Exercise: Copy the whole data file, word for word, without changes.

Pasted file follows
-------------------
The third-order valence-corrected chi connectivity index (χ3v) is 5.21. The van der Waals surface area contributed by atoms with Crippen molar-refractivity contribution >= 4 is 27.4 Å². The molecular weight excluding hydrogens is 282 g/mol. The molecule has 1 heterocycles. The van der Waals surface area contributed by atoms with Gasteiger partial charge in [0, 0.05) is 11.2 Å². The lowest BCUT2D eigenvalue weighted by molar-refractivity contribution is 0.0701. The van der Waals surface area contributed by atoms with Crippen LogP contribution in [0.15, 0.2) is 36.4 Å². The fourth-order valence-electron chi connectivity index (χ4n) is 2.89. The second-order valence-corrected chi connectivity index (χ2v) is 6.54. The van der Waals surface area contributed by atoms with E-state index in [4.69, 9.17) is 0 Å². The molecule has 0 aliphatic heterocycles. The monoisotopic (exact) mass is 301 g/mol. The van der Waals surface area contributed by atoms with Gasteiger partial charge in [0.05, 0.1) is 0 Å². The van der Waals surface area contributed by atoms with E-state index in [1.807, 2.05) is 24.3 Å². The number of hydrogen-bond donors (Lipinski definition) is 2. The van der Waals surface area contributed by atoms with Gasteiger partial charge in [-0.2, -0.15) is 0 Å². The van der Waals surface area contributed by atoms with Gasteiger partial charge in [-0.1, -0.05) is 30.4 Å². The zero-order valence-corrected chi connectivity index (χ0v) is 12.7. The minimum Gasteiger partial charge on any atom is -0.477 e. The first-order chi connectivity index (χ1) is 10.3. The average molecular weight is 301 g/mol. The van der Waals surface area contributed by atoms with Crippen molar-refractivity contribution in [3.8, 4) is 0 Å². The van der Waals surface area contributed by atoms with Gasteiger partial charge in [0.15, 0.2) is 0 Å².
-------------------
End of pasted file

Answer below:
The third-order valence-corrected chi connectivity index (χ3v) is 5.21. The van der Waals surface area contributed by atoms with Crippen molar-refractivity contribution >= 4 is 27.4 Å². The molecular weight excluding hydrogens is 282 g/mol. The molecule has 1 heterocycles. The van der Waals surface area contributed by atoms with Gasteiger partial charge in [0, 0.05) is 11.2 Å². The lowest BCUT2D eigenvalue weighted by molar-refractivity contribution is 0.0701. The van der Waals surface area contributed by atoms with Crippen LogP contribution in [0.15, 0.2) is 36.4 Å². The fourth-order valence-electron chi connectivity index (χ4n) is 2.89. The second-order valence-corrected chi connectivity index (χ2v) is 6.54. The van der Waals surface area contributed by atoms with E-state index in [4.69, 9.17) is 0 Å². The molecule has 0 aliphatic heterocycles. The monoisotopic (exact) mass is 301 g/mol. The van der Waals surface area contributed by atoms with Gasteiger partial charge in [0.05, 0.1) is 0 Å². The van der Waals surface area contributed by atoms with E-state index in [1.807, 2.05) is 24.3 Å². The number of hydrogen-bond donors (Lipinski definition) is 2. The van der Waals surface area contributed by atoms with Gasteiger partial charge in [-0.2, -0.15) is 0 Å². The van der Waals surface area contributed by atoms with Gasteiger partial charge in [-0.1, -0.05) is 30.4 Å². The zero-order valence-corrected chi connectivity index (χ0v) is 12.7. The minimum Gasteiger partial charge on any atom is -0.477 e. The first-order chi connectivity index (χ1) is 10.3. The average molecular weight is 301 g/mol. The van der Waals surface area contributed by atoms with Crippen molar-refractivity contribution in [3.8, 4) is 0 Å². The van der Waals surface area contributed by atoms with Gasteiger partial charge in [0.15, 0.2) is 0 Å².